Ancient Secrets for Creating a Happy Life

Aristotle statue with foliage located in Stageira, Greece

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When we talk about happiness in modern life, we might be referring to the feeling we get after the first lick of a delicious ice cream cone or when spending an afternoon with good friends. This way of thinking about happiness as pleasure suggests that it is a subjective, emotional state, susceptible to the moment-to-moment experience we are having.

Although feeling good is a part of happiness, some ancient schools of thought defined happiness more broadly. In particular, Aristotle believed that the ultimate aim of human life was a concept of ancient Greeks called eudaimonia. The word is often translated as “happiness,” but more likely means “human flourishing” or “a good life.” Rather than an emotion or temporary mood, eudaimonia is better assessed by asking, “What do I want to be remembered for when my life is over?”

Aristotle’s prescription for living a good life was to exercise virtue: To be kind, humble, wise, and honest in our actions, consistently. Being a good person, in other words, is the recipe for a happy life.

Universal Virtues

Modern psychology has embraced Aristotle’s notion with the development of a comprehensive list of character strengths and virtues. Psychologists Christopher Peterson and Martin Seligman assessed the values of cultures across human history and identified the 24 most universal virtues or character strengths. These strengths represent what most people would label as good character, including hope, gratitude, fairness, and love.

Research now supports the theory that developing and using these strengths of character ​leads to increased happiness. To put the ancient wisdom of eudaimonia to work for you, consider the virtues Aristotle encouraged his students to develop in themselves.


The desire for instant gratification can easily turn minor annoyance into anger. Exerting patience means managing your temper in accordance with the situation. If you catch yourself tapping your foot and checking your watch waiting in line at a coffee shop, first assess whether or not your anger is helping the situation. If not, let it go.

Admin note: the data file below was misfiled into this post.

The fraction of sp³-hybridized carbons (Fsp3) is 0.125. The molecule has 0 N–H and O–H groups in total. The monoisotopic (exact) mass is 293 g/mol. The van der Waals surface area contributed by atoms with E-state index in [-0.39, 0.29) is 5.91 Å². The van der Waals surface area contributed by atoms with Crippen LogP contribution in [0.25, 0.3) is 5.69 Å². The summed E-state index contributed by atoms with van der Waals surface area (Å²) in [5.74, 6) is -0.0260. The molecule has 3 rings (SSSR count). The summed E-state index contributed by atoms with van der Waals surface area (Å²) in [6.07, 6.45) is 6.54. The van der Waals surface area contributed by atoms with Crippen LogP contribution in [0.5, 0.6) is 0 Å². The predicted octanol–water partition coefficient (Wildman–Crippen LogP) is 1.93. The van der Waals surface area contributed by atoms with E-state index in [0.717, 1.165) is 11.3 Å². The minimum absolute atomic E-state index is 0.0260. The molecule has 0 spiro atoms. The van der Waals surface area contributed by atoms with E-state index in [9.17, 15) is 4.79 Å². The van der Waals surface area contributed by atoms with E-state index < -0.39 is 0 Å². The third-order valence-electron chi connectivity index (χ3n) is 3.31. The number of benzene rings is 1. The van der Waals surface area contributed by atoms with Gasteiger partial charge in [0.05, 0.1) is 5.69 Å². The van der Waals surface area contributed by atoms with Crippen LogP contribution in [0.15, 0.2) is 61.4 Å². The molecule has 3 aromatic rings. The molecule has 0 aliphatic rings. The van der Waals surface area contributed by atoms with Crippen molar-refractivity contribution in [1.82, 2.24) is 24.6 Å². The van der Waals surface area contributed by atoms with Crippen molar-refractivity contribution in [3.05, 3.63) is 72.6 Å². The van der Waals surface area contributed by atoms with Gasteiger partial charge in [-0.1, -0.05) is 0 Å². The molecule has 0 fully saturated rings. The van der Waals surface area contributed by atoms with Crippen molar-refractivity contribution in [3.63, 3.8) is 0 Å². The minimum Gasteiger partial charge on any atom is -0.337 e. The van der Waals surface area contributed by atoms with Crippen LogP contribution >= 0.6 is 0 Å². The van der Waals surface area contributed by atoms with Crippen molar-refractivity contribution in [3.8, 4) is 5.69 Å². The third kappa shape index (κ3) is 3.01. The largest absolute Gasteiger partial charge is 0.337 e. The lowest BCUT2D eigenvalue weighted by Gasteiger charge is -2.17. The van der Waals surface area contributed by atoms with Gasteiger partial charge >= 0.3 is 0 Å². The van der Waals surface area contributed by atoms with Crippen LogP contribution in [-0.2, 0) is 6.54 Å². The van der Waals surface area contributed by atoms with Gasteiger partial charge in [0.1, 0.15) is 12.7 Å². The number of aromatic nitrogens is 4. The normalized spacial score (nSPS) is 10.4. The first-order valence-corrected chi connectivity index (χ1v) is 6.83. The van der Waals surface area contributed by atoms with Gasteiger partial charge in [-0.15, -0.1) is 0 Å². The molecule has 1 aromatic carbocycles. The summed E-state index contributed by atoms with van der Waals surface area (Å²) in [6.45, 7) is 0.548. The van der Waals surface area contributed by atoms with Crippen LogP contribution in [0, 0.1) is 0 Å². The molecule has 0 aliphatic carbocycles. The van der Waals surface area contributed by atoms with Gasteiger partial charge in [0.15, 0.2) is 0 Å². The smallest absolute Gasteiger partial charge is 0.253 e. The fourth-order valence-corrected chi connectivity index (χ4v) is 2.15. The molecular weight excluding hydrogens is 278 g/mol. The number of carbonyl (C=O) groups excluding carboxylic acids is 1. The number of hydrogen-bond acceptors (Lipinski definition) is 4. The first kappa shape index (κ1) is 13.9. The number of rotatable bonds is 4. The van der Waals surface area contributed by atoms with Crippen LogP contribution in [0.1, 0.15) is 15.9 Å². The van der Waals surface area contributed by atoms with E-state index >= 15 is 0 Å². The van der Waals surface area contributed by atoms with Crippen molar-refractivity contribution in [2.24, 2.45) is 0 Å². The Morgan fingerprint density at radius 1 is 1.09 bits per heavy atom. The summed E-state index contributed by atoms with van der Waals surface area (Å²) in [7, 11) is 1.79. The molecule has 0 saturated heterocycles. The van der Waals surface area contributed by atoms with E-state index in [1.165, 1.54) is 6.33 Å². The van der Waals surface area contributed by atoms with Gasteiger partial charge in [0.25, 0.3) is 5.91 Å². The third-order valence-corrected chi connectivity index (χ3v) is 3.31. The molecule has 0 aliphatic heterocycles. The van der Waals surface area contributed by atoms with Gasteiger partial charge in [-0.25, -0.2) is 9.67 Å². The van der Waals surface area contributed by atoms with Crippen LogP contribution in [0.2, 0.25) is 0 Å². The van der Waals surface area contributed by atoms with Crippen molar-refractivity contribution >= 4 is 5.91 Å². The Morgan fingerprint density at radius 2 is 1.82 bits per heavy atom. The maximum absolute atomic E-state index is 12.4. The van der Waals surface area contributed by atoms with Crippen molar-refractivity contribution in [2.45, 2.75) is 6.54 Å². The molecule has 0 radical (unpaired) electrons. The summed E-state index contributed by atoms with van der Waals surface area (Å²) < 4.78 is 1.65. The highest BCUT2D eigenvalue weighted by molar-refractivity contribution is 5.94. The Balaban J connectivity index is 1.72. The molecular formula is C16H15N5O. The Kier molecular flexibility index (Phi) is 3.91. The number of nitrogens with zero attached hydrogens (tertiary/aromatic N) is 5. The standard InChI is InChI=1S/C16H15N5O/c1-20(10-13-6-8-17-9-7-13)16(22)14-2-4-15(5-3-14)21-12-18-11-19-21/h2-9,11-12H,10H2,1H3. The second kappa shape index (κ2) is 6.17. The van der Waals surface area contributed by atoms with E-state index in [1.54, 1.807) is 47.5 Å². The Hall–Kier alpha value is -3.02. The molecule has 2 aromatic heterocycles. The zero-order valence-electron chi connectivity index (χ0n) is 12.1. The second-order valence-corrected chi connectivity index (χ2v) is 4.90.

If your impatience is directed squarely at another person, work to develop empathy and put yourself in their shoes. If someone cuts you off in traffic, for example, consider what might be going on for them and what their intentions are.


While patience is a virtue, too much patience can lead you to be a pushover. Having courage, particularly in the face of injustice, is virtuous too. Courage is not the absence of fear, but rather an appropriate balance of fear and confidence.

Do you tend to be overly confident or overly fearful? If you lean too often towards fear, find opportunities to challenge yourself, such as by having a hard conversation or saying yes when invited to do something that intimidates you.

If you tend to be overconfident, on the other hand, be careful not to take on challenges that are too big. Be careful to avoid conflicts with others because you don't acknowledge their strengths or perspectives. But just like someone who is fearful, you benefit from learning new things—and from valuing the effort you put into them, rather than the outcome.


Remember that second piece of pie you were reaching for last night? Did you really need it? Temperance is about moderation. By all means, we should have a slice of pie and savor it. But too much of any good thing corrodes happiness, particularly as guilt and self-loathing set in.

Two Ways to Exercise Self-Restraint

  1. When you choose to take pleasure in something, allow yourself to be fully present and enjoy it.
  2. Set appropriate limits for yourself and stick to them. Have a plan ahead of time and know that you’ll boost your happiness more by sticking to your limit than by breaking it.


In Aristotle’s view, friendship was one of the highest virtues. He acknowledged that friendships often exist for purely practical reasons. But true friendship is about a connection between two people who admire each other and encourage each other to reach their full potential.

Such friendships are rare. These are not the hundreds of connections you have on Facebook or LinkedIn. These are the people you call in the middle of the night when you need someone to be there for you. Investing in and nurturing these relationships is foundational to supporting our own happiness. Identify who these people are in your life and let them know how much you appreciate them. Those conversations are a happiness win-win.

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  1. Peterson C, Seligman MEP. Character strengths and virtues: A handbook and classification. New York: Oxford University Press, 2004.

  2. Mackenzie CS, Karaoylas EC, Starzyk KB. Lifespan differences in a self determination theory model of eudaimonia: A cross-sectional survey of younger, middle-aged, and older adults. J Happiness Studies. 2018;19(8):2465-2487. doi:10.1007/s10902-017-9932-4

  3. Gartner C. Aristotle on love and friendship. In Christopher Bobonich (ed.), The Cambridge Companion to Ancient Ethics. Cambridge, UK: Cambridge University Press, 2017.